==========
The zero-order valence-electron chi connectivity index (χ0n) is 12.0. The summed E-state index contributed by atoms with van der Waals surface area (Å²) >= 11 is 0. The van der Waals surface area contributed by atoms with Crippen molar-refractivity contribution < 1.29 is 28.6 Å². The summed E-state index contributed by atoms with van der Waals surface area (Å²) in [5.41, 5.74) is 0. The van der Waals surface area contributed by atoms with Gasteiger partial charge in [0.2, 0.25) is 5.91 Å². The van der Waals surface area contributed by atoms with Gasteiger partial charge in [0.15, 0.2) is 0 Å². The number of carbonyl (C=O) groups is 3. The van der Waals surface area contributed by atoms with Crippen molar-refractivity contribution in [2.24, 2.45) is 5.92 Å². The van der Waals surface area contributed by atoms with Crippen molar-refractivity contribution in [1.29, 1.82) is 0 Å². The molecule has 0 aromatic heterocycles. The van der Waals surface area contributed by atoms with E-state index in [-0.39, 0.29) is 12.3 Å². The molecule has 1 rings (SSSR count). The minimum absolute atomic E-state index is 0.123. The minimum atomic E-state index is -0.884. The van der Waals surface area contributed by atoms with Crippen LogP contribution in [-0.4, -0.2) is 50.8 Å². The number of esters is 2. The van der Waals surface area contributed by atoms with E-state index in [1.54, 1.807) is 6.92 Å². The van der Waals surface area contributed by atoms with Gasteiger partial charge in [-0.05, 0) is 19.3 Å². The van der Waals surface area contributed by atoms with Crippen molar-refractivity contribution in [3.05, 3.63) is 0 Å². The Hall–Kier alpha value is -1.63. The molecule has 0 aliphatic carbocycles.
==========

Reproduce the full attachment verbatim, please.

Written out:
The zero-order valence-electron chi connectivity index (χ0n) is 12.0. The summed E-state index contributed by atoms with van der Waals surface area (Å²) >= 11 is 0. The van der Waals surface area contributed by atoms with Crippen molar-refractivity contribution < 1.29 is 28.6 Å². The summed E-state index contributed by atoms with van der Waals surface area (Å²) in [5.41, 5.74) is 0. The van der Waals surface area contributed by atoms with Gasteiger partial charge in [0.2, 0.25) is 5.91 Å². The van der Waals surface area contributed by atoms with Gasteiger partial charge in [0.15, 0.2) is 0 Å². The number of carbonyl (C=O) groups is 3. The van der Waals surface area contributed by atoms with Crippen molar-refractivity contribution in [2.24, 2.45) is 5.92 Å². The van der Waals surface area contributed by atoms with Crippen molar-refractivity contribution in [1.29, 1.82) is 0 Å². The molecule has 0 aromatic heterocycles. The van der Waals surface area contributed by atoms with E-state index in [-0.39, 0.29) is 12.3 Å². The molecule has 1 rings (SSSR count). The minimum absolute atomic E-state index is 0.123. The minimum atomic E-state index is -0.884. The van der Waals surface area contributed by atoms with Crippen LogP contribution in [-0.4, -0.2) is 50.8 Å². The number of esters is 2. The van der Waals surface area contributed by atoms with E-state index in [1.54, 1.807) is 6.92 Å². The van der Waals surface area contributed by atoms with Gasteiger partial charge in [-0.05, 0) is 19.3 Å². The van der Waals surface area contributed by atoms with Crippen molar-refractivity contribution in [3.05, 3.63) is 0 Å². The Hall–Kier alpha value is -1.63. The molecule has 0 aliphatic carbocycles.